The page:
When you hire a financial advisor, one of the first things they do is have you complete an Investment Policy Statement (IPS). This is a document that outlines your investing objectives, risk tolerance, time horizon, and a detailed set of plans for investment selection and asset allocation that are in line with your profile.
Even if you don’t have a financial advisor and are DIYing it, like many Canadians, it still makes sense to write an IPS. Having a physical plan to refer to can help you maximize rewards and minimize risks down the line by keeping the behavioural components of investing under control.
An IPS helps you avoid bad investments
Have you ever been tempted to YOLO your money into cryptocurrency, the latest hot meme stock, or some penny stock your uncle texted you about? If you gave in to the fear of missing out (FOMO) and did so, you could lose a tonne of money.
Having a well-written IPS that outlines the exact types of assets you can own will help you stay on track. When the urge hits, simply take it out and read it. Remember when and why you wrote it and affirm to stick closely to it.
An IPS keeps you invested during trouble
Bear markets, recessions, and stock market crashes can rattle even the most iron-willed of investors. The worst thing you can do during a downturn is to panic sell. This would effectively lock in your loss and make you miss your investment goals.
Having an IPS written during calmer times in a rational mindset can serve as an anchor to keep you thinking straight during a crisis. When the stocks are in free fall, referring to your IPS can serve as a good reminder of the quality of your investments and why you need to hold the line.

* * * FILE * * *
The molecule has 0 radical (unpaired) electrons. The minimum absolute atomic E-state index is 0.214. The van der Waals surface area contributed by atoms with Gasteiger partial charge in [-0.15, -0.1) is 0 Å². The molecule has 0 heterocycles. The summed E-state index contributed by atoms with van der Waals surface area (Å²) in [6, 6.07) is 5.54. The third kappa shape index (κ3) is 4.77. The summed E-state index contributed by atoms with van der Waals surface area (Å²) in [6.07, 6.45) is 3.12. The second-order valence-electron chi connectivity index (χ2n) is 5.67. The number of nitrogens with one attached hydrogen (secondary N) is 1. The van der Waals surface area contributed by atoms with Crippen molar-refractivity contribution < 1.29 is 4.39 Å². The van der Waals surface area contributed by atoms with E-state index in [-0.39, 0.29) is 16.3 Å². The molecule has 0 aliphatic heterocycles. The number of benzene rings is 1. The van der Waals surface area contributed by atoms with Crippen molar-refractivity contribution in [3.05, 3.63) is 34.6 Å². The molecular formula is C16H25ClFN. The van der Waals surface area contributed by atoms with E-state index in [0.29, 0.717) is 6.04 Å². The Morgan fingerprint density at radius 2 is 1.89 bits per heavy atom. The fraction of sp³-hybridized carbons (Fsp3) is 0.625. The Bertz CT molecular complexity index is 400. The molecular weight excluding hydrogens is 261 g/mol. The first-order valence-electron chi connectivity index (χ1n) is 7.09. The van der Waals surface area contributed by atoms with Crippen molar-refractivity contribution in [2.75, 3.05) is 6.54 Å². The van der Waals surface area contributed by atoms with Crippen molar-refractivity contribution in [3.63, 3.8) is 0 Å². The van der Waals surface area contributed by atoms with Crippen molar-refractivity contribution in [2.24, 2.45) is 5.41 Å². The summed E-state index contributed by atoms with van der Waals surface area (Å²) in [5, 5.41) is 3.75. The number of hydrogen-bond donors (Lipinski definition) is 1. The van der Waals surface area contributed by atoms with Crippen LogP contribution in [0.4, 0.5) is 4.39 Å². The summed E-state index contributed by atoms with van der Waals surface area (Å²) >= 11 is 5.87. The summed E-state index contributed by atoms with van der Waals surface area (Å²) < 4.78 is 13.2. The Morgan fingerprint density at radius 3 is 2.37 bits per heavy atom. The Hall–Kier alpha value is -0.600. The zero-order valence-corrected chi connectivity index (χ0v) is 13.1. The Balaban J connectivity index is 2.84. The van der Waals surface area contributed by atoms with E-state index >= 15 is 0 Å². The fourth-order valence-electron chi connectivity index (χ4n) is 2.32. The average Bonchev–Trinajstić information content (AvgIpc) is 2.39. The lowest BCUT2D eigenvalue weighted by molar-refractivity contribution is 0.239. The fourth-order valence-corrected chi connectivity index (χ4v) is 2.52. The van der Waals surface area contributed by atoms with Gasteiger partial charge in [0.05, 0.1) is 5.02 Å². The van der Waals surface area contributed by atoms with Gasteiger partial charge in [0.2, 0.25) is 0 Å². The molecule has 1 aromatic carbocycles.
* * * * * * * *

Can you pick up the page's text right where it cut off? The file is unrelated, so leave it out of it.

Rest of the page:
An IPS keeps you from tinkering
You heard it on the news: “Growth stocks are out; the value rotation has started,” or “the energy sector is well poised to outperform this year due to inflation!” You then get the itch to tilt your portfolio towards these types of stocks or sectors.
An IPS will help you remember that in the long run, these cyclical trends smooth out and revert back to the mean. An IPS will remind you that nobody can predict the market, so the best choice is a well-diversified portfolio held through whatever market conditions are prevailing at the time.
A sample IPS to help you understand
I’ve included a hypothetical example of an IPS below for a fictional investor. Your IPS will differ in terms of content, but it should follow this general format:
- Background: John Smith, age 50, living in British Columbia.
- Investable assets: $500,000 in an RRSP, $100,000 in a TFSA, $100,000 in a taxable account.
- Objectives: Balanced mixture of capital appreciation and safety of principal for retirement at age 60.
- Long-term return expectations: 6% compound annual growth rate.
- Risk tolerance and time horizon: Balanced; money will be needed for income in 10 years.
- Short-term liquidity needs: None; no debts, medical expenses, etc.
- Permitted assets: Large-cap U.S., Canadian, developed, and emerging market equities. U.S. and Canadian treasuries and corporate bonds of investment-grade quality.
- Portfolio management: Portfolio will be re-balanced quarterly on the first trading day. Weighted management expense ratios will be kept under 0.20%.
- Asset allocation: 60/40 equities to fixed-income ratio for all three accounts combined. Specific asset allocation depends on tax efficiency based on which account is used (e.g., U.S.-listed equity in an RRSP).